The term “draw-down” as used herein means extending a molten resin extruded from a die having an opening of relatively large sectional area to its final intended dimensions. The draw-down is characterized by a draw-down ratio (DDR), which is the ratio of the sectional area of the opening of the die to the sectional area of the insulated material of the final product. In general, the draw-down ratio is suitably from 50 to 150. Because draw-down extends the resin in the above-described manner, elongation melt breakage (cone-breaks) which are discontinuous portions generated in the insulating material, tend to occur.

The term “insulated” cable as used herein means a cable or wire coated with an insulating material.

In recent years, an increase in molding speed has been desired to enhance productivity and to reduce cost, and there is a demand to increase the speed at which the insulated core wire is taken up to thereby increase the coating rate. When the coating rate is increased, the insulating material thus obtained generally tends to suffer from cone-breaks as a result of draw-down even if the draw-down ratio is the same as used at lower coating rates. Moreover, adhesion to the core wire is lowered.

A TFE/HFP copolymer which can withstand an increased coating rate is in demand. Although the TFE/HFP copolymer is manufactured, e.g., by water-soluble emulsion polymerization or the like, the polymer thus obtained has a functional group such as a carboxyl group originating mainly from a reaction initiating agent at the dyads or ends of the main chain thereof. Thus, a resulting problem is that the polymer generates foaming in a high-temperature atmosphere such as during melt processing to thereby cause cone-breaks.

In order to avoid this problem, conventional TFE/HFP copolymers are generally subjected to end stabilizing treatment. The end stabilizing treatment includes changing an unstable group at the end to a stable group such as a difluoromethyl group or eliminating an unstable group by applying high temperature and/or high shearing force after polymerization as disclosed, for example, in U.S. Pat. No. 4,626,587, Japanese Kokai Publication Hei-10-80917 and the like.

The TFE/HFP copolymer to which such end stabilizing treatment has been completely applied has a low volatile content. However, if it is used for the coating extrusion, adhesion with the core wire is inferior, and in particular, a copolymer having a completely fluorinated and group causes severe shrink-back. Such a molding method is disclosed in WO 00/44797 and the like which comprises using a TFE/HFP copolymer having a melt flow rate (MFR) of 24 (g/10 min.) and a coating speed set at less than 2,000 feet/min. However, since the coating speed has further increased in recent years, the problem of shrink-back may have worsened.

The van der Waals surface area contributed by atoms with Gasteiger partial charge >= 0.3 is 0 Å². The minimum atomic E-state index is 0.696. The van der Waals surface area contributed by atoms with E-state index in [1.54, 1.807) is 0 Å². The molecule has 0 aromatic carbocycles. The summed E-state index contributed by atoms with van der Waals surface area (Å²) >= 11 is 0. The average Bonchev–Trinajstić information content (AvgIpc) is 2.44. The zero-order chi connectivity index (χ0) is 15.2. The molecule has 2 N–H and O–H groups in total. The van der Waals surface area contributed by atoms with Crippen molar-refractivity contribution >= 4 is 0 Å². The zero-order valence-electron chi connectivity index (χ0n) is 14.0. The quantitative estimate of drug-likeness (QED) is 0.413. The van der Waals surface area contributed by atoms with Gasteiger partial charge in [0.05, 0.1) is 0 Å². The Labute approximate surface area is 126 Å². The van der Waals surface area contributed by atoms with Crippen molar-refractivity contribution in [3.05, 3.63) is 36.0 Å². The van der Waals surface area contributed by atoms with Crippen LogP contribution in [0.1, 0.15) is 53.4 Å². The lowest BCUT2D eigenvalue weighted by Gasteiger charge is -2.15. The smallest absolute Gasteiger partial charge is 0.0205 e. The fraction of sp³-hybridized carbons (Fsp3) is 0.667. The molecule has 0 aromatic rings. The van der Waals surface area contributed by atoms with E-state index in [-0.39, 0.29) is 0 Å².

Because a conventional TFE/HFP copolymer is subjected to high temperature and high shearing force at the end stabilizing treatment, the molecular weight distribution is generally narrow. If such a conventional TFE/HFP copolymer is used for the coating extrusion and if an attempt is made to increase the coating speed, stable molding can be carried out at a low to medium speed, however, when the speed exceeds a certain extent, cone-breaks can suddenly occur.

For increasing the critical speed below which cone-breaks do not occur, for example, Japanese Kokoku Publication Hei-2-7963 discloses a process for increasing melt tension by extending the molecular weight distribution. In the embodiment of this process, however, one having low coating speed, and a TFE/HFP copolymer having an MRF of 14 (g/10 min.) or less is disclosed.

Die swell is considered to be an index for the molecular weight distribution. In order to prevent cone-breaks by increasing the draw-down rate during coating extrusion, the die swell preferably has a large value. In a conventional TFE/HFP copolymer, however, because the die swell ordinarily decreases remarkably during end stabilizing treatment or the pelletizing step to cause melt fracture, high-speed coating extrusion is difficult.

Although a process of coating extrusion of a cable with a TFE/HFP copolymer having a certain die swell is disclosed in WO 01/36504, this process specifies, as the TFE/HFP copolymer, a powder obtained by polymerization.

In order to increase the speed of the coating extrusion, it is generally preferred to reduce the melt viscosity of the resin. On the other hand, resistance to stress cracking of the resin decreases because of the lowered melt viscosity.